The probability that bushfires (all vegetation fires irrespective of size) will occur on high to very high or extreme bushfire weather days is affected by both climatic conditions and human action:
- Climatic conditions - overall, the number and proportion of all bushfires that occur under extreme weather conditions, as opposed to other fire danger ratings, is small, due to the limited number of days on which extreme bushfire weather is experienced. This is true for all fires, irrespective of cause. Some locations are inherently more bushfire prone than others, but the likelihood of adverse bushfire weather varies from year to year. For example, during an El Niño event, the failure of spring and summer rainfall in southeastern Australia leads to earlier onset of the bushfire season, and more days with very high and extreme fire danger ratings. The implication of climate change is that certain parts of Australia will experience a higher frequency of days with more adverse bushfire weather conditions (Hennessy et al. 2006).
- Human action - most deliberate bushfires occur within or near the most densely populated regions of Australia. Consequently, the majority of deliberate fires occur along the coastal fringe, where climatic conditions are generally milder, and the period of adverse bushfire weather is shorter. Although they have the potential to burn out of control and cause immense damage, overall, the majority of deliberately lit fires are small in area (less than one to two hectares). Analysis of a number of different data sources indicates that the highest rates of recorded deliberately lit fires during adverse bushfire weather occur in areas, regions or jurisdictions with highest rates of recorded deliberate fires generally.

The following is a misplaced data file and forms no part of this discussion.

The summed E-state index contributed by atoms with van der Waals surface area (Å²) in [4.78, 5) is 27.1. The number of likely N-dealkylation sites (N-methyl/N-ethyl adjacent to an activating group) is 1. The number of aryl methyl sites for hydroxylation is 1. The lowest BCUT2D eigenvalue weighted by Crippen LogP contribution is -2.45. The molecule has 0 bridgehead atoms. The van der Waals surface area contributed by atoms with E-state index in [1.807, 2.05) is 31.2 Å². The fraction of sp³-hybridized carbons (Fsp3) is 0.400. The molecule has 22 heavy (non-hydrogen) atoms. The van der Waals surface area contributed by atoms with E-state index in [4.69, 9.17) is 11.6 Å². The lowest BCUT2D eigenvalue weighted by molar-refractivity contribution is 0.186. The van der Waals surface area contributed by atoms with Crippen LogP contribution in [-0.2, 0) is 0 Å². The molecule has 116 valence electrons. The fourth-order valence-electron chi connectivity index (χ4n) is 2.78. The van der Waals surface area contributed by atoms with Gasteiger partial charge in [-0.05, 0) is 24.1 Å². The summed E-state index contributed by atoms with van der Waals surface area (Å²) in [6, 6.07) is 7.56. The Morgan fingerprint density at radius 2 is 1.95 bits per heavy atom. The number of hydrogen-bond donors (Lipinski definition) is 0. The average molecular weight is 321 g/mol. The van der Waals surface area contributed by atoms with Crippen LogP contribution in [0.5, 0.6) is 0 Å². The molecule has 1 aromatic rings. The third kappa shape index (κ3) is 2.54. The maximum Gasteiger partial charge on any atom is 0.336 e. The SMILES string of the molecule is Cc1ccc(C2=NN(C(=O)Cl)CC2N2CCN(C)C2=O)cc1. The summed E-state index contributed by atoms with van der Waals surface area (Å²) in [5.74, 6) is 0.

A key question for bushfire arson prevention is whether there is a greater risk of deliberate fire lighting during periods of extreme weather conditions. This is a difficult question to answer with any degree of accuracy, as many fires are suspicious but not confirmed as arson incidents, and the intention of those who light fires is rarely known. A range of data shows that as the fire danger rating increases, recorded deliberate fires account for a smaller proportion of all bushfires. The increased risk of accidental and natural fires under more adverse conditions and the absence of definitive data on causal factors means that there is a lack of conclusive evidence to indicate a systematic increase in deliberate firesetting during these peak periods of risk.
From a prevention perspective, it can be concluded that efforts to prevent all forms of human instigated firesetting generally will reduce the overall incidence of known deliberately lit fires that occur during high risk conditions. Better data on causal factors showing whether suspicious fires are a result of deliberate firesetting or of accidental/negligent human action will help guide the targeting of resources into the detection of arsonists active during more adverse weather conditions.
Project information: Bushfire arson in Australia
Hennessy K et al. 2005. Climate change impacts on fire-weather in south-east Australia. Aspendale: CSIRO.